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The people who administer a company, create policies, and provide the support necessary to implement the owners' business objectives.


1. The persons or institutions that administer a company. That is, management has the responsibility to direct employees, set and enforce policies, and generally ensure that the company fulfills its goals (which management itself often sets). Management is responsible to the board of directors (of a publicly-traded company) and ultimately to the company's owners. In small companies, owners and managers are often the same people.

2. See: Asset management.


The process of organizing and directing human and physical resources within an ORGANIZATION so as to meet defined objectives. The key management roles are:
  1. planning how to carry out the various activities which are required to achieve the objective. This involves establishing an action programme (see BUSINESS PLAN) and an appropriate organization structure within which tasks can be subdivided (for example into production, personnel, marketing and finance); RESPONSIBILITY for them delegated; and PAY and reward systems instituted (see JOB DESIGN AND REDESIGN, WORK ORGANIZATION);
  2. CONTROL, by comparing current performance with that planned in order to monitor progress of the work. Such comparisons reveal where additional resources may be needed to achieve desired performance or when plans may need to be modified in the light of experience;
  3. COORDINATION of the tasks being undertaken, which involves synchronizing and balancing work loads and ensuring effective collaboration between the various DEPARTMENTS and GROUPS within the organization;
  4. MOTIVATION of the members of the organization, encouraging them to work effectively in performing their assigned task.

CLASSICAL MANAGEMENT THEORY portrayed management as a rational activity largely concerned with establishing routines and procedures for administering the work. More recently this emphasis has been questioned in a number of respects. Research has shown that much of the manager's working day is spent on tasks other than those suggested in this approach, for example attending retirement presentations, responding to telephone enquiries etc. Much of the manager's job involves ad hoc reactions to events. Other research has shown that managers ‘muddle through’, aiming at achieving satisfactory rather than optimum outcomes (see SATISFICING).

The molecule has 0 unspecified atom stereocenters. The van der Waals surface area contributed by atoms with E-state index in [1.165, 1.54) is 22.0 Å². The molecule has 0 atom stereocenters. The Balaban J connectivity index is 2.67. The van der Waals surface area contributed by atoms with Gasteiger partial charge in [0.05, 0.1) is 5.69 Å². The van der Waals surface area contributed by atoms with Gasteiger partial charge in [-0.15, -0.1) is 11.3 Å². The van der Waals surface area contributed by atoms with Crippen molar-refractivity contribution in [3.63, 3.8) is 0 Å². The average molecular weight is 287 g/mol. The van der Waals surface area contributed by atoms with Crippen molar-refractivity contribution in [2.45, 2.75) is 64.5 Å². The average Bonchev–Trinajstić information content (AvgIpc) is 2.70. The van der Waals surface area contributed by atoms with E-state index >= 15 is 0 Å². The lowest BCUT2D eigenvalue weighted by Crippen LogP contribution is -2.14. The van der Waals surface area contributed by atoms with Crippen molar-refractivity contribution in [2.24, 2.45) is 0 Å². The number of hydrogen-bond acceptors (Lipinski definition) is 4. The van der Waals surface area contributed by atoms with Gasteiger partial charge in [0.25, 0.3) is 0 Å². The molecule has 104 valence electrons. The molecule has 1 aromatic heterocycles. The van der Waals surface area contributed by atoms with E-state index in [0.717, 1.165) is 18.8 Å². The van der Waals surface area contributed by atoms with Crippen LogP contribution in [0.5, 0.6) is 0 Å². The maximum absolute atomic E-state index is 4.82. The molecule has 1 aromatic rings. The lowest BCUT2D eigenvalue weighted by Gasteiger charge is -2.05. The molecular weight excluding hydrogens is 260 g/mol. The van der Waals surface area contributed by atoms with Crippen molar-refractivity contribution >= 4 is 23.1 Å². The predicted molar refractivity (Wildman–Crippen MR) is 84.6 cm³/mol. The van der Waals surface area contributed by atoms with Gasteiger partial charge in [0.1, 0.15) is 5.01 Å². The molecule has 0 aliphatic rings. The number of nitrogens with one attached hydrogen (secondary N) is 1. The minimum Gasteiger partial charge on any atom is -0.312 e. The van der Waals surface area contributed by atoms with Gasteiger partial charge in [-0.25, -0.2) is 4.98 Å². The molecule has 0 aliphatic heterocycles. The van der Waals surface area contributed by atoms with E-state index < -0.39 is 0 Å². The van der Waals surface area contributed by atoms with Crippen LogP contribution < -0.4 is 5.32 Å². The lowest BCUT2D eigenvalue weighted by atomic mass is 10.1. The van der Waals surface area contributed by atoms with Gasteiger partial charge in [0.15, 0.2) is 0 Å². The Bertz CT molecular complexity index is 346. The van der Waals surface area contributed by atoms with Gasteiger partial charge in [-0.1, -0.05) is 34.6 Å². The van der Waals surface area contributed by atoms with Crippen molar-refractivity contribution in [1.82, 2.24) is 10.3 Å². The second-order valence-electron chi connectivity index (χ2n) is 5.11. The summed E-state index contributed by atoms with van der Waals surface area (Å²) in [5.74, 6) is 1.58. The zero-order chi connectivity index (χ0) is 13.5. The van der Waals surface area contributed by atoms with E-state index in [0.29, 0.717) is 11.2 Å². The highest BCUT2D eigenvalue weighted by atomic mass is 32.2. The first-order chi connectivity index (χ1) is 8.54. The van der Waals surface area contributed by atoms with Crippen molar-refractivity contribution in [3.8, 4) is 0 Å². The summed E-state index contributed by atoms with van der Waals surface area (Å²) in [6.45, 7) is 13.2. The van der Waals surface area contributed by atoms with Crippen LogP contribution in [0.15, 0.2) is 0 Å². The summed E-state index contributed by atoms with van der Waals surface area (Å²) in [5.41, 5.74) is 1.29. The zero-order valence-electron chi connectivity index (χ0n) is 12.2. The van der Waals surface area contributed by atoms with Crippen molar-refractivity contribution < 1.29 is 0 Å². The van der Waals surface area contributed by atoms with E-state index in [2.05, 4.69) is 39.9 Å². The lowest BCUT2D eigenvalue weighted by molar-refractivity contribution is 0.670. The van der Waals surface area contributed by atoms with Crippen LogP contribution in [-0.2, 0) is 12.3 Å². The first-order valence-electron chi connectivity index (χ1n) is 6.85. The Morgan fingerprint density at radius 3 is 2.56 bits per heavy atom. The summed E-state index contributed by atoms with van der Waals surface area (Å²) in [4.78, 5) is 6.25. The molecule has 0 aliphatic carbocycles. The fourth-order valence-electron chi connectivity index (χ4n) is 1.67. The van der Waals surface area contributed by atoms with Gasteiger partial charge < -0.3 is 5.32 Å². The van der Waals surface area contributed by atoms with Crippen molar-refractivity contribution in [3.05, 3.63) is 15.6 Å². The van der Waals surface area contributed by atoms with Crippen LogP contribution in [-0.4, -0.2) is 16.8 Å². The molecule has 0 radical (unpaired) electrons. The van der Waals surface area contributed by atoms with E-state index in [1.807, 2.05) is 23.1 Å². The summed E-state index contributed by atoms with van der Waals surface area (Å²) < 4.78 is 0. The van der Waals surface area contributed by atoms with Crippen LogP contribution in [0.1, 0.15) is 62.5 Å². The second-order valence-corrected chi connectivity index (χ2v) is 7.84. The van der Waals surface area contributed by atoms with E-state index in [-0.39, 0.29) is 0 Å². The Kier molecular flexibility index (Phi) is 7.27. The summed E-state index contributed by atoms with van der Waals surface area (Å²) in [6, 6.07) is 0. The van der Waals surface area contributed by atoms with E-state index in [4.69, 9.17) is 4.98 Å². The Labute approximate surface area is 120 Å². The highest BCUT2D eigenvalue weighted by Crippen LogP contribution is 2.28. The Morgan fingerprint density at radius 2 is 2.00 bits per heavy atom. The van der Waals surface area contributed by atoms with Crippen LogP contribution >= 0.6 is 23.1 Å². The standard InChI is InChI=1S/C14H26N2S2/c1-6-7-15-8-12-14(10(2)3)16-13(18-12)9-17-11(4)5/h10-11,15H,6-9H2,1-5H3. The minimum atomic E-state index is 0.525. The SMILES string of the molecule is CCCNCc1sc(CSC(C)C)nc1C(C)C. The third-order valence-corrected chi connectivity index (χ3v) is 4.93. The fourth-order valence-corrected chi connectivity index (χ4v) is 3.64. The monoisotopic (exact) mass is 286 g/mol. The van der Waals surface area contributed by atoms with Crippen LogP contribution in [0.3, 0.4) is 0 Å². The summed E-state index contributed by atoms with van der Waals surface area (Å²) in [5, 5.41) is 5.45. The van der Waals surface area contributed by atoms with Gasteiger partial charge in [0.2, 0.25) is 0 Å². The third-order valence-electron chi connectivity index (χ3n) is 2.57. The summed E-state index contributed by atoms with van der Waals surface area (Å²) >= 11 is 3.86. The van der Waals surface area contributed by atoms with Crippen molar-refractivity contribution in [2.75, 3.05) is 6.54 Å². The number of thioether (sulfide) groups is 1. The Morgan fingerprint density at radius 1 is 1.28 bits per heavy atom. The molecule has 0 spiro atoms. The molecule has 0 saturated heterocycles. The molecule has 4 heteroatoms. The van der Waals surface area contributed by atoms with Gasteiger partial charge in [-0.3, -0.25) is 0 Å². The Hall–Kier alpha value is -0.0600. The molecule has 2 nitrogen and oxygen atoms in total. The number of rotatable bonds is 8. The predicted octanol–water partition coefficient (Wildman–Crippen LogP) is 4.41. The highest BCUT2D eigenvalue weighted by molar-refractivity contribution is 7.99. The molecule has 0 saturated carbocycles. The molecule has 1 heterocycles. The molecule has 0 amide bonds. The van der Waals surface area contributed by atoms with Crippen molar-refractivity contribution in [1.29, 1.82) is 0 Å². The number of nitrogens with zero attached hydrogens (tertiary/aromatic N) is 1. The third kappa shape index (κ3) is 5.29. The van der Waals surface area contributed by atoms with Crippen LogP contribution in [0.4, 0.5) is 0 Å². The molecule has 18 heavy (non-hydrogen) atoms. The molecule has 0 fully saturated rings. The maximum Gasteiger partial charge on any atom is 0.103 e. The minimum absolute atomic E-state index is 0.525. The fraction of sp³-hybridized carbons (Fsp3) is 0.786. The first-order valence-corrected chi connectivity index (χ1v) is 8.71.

Recent writing on management has emphasized the LEADERSHIP aspect of the managerial function. The key issue here concerns the means by which managers can achieve effective performance from their subordinates. Two basic approaches are identified in the literature (on MANAGEMENT STYLE):

  1. task orientation, where managers' relationship with their subordinates is essentially directive, being primarily focused on getting the job done;
  2. people orientation, where managers show a greater concern for their subordinates' well-being, on the grounds that a contented workforce performs effectively.

Some believe that good leaders are born with certain personal qualities whilst others believe that these can be instilled through MANAGEMENT DEVELOPMENT. Whatever perspective is taken it should be remembered that leadership involves more than a leader: it also involves subordinates and a context. Good leadership is that which produces appropriate behaviour from others in particular situations. See ORGANIZATIONAL ANALYSIS, BOARD OF DIRECTORS.

References in periodicals archive ?
By diminishing the number of unnecessary repeated sample collections that can result in label errors, and improving the efficiency of the specimen management process, we were able to save more than $100,000 over a year's time.
Mammotome revolve (TM) features an advanced specimen management system capable of collecting and organizing high quality individual tissue samples in numbered, specimen radiograph and pathology-ready chambers that preserve tissue integrity.
0 enable safe, efficient specimen management and workflow automation.
Karina Bienfait, Clinical Pharmacogenomics Operations Lead in Clinical Pharmacogenomics and Clinical Specimen Management, Merck & Company "Best Practices in the Management of Patient Informed Consent"
Total Laboratory Automation (TLA) System: A total automation solution for laboratories that combine several different types of analyzers, integrated systems, and/or workcells with a specimen management and transportation system.
With the use of our Collection Manager for Surszical, there is zero error in surgical specimen management.
8 delivers a faster, more robust functionality, deploys an unparalleled capability for bio specimen management, and it has a fuller set of features and benefits in Financial Management.
Mayo Clinic Chooses 3M Track and Trace Solutions for Specimen Management
Essential to the work of clinical laboratories and to that of healthcare providers as well is proper specimen management.
Path-Tec is focused on improving their customer's client supply and specimen management operations.
Total Lab Automation (TLA): The definition of TLA is the combination of several instruments, consolidated instruments, workcells, integrated workcells, or integrated modular workcells that are coupled to a specimen management and transportation system as well as a process control software component to automate a large percent of laboratory work.
To date, more than 200 samples have been referred through this innovative specimen management initiative.